As our bus left to go back to the west, I could see some East Germans looking longingly, probably thinking "I wish I was on that bus".
These are my recollections of that time and place. Hope you enjoyed reading them.
Two weeks ago my wife Chris and I went to Mackinac (pronounced Mackinaw ) Island to run in the Great Turtle Half Marathon and 5.7 mile Race . We participated in the 5.7 mile race. It was a nice time and we did a little sight seeing (and of course bought some of the delicious fudge that the island is famous for).
This is Fort Mackinaw. It was built by the British in 1780 to protect the lucrative fur trade route of the straits. In front is a statue of Father Jacques Marquette, whose arrival predated the British presence on the island by over 100 years. Native Americans are believed to have settled the island around 900 AD. the Ojibwa tribe considered this place to be the home of the Great Spirit ( GitcheManitou).Motor vehicles of any kind are not allowed so your only choices are foot, bicycle, or horse drawn carriage.This is St. Anne's Catholic Church.
This is Round Island, which forms the "tail" of the Great Turtle.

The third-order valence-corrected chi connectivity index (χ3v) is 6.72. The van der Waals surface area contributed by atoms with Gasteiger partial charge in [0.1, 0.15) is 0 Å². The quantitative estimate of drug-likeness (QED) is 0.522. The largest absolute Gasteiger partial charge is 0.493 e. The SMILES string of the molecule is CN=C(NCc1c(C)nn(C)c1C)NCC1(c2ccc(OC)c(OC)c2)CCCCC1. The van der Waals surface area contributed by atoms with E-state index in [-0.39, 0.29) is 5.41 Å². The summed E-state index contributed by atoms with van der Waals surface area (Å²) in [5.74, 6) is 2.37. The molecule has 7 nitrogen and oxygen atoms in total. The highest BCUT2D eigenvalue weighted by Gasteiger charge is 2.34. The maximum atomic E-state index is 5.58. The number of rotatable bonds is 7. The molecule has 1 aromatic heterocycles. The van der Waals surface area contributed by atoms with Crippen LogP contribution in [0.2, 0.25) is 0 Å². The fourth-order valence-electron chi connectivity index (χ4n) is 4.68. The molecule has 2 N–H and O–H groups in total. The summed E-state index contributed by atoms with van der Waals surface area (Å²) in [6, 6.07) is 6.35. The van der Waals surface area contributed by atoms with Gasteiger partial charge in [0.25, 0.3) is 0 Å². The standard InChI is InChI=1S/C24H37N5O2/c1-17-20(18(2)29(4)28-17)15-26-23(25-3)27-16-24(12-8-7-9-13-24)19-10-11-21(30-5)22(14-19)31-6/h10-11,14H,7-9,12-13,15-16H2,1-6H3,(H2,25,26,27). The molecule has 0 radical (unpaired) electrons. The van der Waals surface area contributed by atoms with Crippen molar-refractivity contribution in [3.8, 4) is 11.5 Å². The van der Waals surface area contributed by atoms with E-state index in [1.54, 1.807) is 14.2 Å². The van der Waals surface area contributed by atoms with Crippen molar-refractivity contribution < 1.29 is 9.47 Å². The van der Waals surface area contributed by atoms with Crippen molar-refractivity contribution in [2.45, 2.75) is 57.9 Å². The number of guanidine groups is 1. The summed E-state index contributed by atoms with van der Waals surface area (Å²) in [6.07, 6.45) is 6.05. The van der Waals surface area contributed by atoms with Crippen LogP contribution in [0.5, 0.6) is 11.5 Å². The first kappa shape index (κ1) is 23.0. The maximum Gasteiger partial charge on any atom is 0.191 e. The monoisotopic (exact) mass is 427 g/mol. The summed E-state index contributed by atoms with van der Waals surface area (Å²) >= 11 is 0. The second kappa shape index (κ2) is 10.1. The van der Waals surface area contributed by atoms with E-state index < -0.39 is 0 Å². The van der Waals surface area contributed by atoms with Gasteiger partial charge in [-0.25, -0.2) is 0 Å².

Post race celebration.
On the way back, we passed the channel buoy, you can see the fort on the island. You can also see the Round Island Lighthouse.
I went topside for the ride back. It was wonderfully bracing. Cold air 30 mph winds, 8 foot seas and plenty of spray. It made me miss my Coast Guard days. Chris thought I was crazy.
The recently retired USCGC Mackinaw (WAGB 83). My home for much of 1981. Now a museum. Sadly, she was closed for the season two weeks earlier. To stand on her decks once more...
Seems I have a troll. I'm going to lock down the comments for a while until he gets bored and decides to pester someone else. Most of you know how to get me on FB or through Email. I'll still keep posting, but for now I will disable the comment feature.
I'm 49 and married with children (look out Al Bundy)went to college and got a degree, have been fixing electromechanical computer controlled machines for over 25 years (currently in healthcare).To do my job I travel the midwest (OH, MI,NY,PA,MN,WI,) south (NC,SC,TN,LA), and west (AZ,CO,WY,ND). In the 80's lived in NYC while in the US Coast Guard, traveled thru Europe, got married. I had kids in the 90's and went back to school until I got my degree in 2000. Last 9 years things have really come together for me professionally. I have lots of good things in my life, but lingering regrets over paths not taken.Seem to be kind of like a shark, if I quit swimming, I stop breathing. There's always something out there... and I can't stop looking until I find IT (whatever IT is).